Many of the more than 1 billion people residing in India define themselves by the language they speak, with speakers of the more dominant of the nation's 600 languages unflatteringly calling speakers of other languages "tribes," says UNT linguist Shobhana Chelliah.
"The idea is that these speakers and languages are insignificant, and have previously been ignored in the national scene," says Chelliah, a native of India. "But documenting each language and realizing that each language has something to contribute to the nation's culture is very important for the general population."
Chelliah, an associate professor of linguistics and technical communication, has received a National Science Foundation grant of $89,803 to create a searchable computer archive of texts in the endangered language of Lamkang. The language is spoken primarily in one region of Manipur, a state in northeastern India that borders the country of Myanmar, also known as Burma. It also is spoken in Bangladesh.
An estimated 10,000 people worldwide are native speakers of Lamkang. In Manipur, it is the language of an estimated 3,000 to 5,000 people — far fewer than the nearly 1.5 million people who speak Manipur's major language, Manipuri, also known as Meithei, Chelliah says.
Chelliah notes that Lamkang is not disappearing in the same manner as endangered Native American languages, which traditionally have not been taught to younger generations of Native Americans.
Lamkang still has its native speakers, but "the problem is that it's increasingly being mixed with Manipuri," Chelliah says.
"In the past, native Lamkang speakers lived in an isolated, agricultural environment and rarely mixed with outsiders. Now, a lot of young people leave for jobs in cities in Manipur, and the language spoken in the schools is Manipuri. This has caused younger people to substitute a word in Manipuri for the same word in Lamkang."
She compares the Lamkang language of today to Spanglish, a mix of Spanish and English spoken primarily by the Hispanic and Anglo population of the U.S. living near the Mexican border, as well as the population of Mexico living near the U.S. border.
Chelliah decided to study Lamkang after first researching Manipuri. In 2005, she published a study of Manipuri naming practices in "Anthropological Linguistics." She also is the author of A Grammar of Meithei and editor of Meithei Texts.
A linguist with the Language Cell of the Manipur government's Directorate of Education, Harimohon Thaunaojam, was her main contact in India for research on Manipuri and also had written a thesis on Lamkang. Chelliah received a grant from UNT's Charn Uswachoke International Development Fund to bring Thaunaojam and a faculty member at Manipuri University to campus last year to work with her graduate linguistic field methods class. The development fund, named for a Thailand native who earned a graduate degree from UNT, supports faculty and staff projects that focus on the world and contribute to international exchanges, curriculum innovations and other activities that enhance UNT's international endeavors.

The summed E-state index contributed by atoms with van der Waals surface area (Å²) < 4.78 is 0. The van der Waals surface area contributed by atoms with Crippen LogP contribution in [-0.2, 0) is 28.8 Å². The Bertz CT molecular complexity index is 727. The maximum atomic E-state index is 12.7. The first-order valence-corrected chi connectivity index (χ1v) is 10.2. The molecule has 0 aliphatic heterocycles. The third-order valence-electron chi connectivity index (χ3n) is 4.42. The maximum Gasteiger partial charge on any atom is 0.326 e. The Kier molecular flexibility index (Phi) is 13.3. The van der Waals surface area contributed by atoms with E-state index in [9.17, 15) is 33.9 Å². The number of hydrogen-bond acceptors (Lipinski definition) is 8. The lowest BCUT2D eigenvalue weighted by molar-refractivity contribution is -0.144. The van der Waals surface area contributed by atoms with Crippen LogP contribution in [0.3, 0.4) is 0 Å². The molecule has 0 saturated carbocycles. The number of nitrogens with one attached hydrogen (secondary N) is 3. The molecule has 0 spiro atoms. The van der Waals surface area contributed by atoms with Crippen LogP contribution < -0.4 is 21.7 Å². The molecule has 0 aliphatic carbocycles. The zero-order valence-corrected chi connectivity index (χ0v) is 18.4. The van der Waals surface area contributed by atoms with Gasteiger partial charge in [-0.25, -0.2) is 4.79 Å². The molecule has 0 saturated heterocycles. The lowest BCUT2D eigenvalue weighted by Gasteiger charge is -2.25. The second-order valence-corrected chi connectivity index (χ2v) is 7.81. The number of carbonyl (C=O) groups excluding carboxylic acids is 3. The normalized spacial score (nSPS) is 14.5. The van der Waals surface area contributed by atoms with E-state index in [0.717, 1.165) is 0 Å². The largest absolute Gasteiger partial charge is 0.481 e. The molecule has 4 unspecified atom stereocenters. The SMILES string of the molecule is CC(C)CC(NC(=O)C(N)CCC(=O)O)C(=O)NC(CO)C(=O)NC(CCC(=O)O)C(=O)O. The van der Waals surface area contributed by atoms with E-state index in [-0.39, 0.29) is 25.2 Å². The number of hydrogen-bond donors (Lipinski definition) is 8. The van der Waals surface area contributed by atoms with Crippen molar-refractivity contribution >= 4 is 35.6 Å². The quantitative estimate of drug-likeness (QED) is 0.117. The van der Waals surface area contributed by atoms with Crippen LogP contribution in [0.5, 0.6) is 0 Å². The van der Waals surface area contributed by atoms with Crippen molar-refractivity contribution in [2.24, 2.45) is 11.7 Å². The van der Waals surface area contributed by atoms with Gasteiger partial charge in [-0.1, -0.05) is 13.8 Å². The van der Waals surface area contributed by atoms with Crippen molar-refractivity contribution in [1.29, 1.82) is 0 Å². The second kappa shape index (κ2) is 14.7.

Chelliah decided to work with Thaunaojam on her Lamkang research. The archive will include 25 hours of written and audio files of monologues, folktales, conversations and other naturally-occurring speech patterns that represent a wide variety of interactions between native speakers of Lamkang.
"It is in these natural interactions that the true structure of the language is revealed," Chelliah says.
Texts in the database, she says, will be presented with interlinear translation, with sentences broken into phrases and phrases into words.
Chelliah notes that although Lamkang is being mixed with Manipuri, texts of the language still exist, including a version of the New Testament and local laws.
"The purpose of creating a database of the language is to provide a tool for anthropologists and linguists studying Manipur, as well as native speakers. Lamkang schools could also take the folktales from the database and use them in textbooks," she says.
She also will create a Lamkang language web site as part of the project. Visitors to the site will click on Lamkang utterances to hear the speech and the corresponding transcription and translation. The web site will make project materials available to native speakers and linguists around the world.
Chelliah says she hopes her research on the language will contribute to efforts to preserve Manipur's other minority languages. The region may have as many 30 languages, many of which are spoken by only a few thousand people.
"The Lamkang speakers I worked with are grateful that someone has taken an interest in preserving their language," Chelliah says. "Indian scholars are also realizing that to really get a picture of the history of the region, they need to understand all the languages of the region, big and small."
UNT News Service Press Release
Nancy Kolsti can be reached at email@example.com.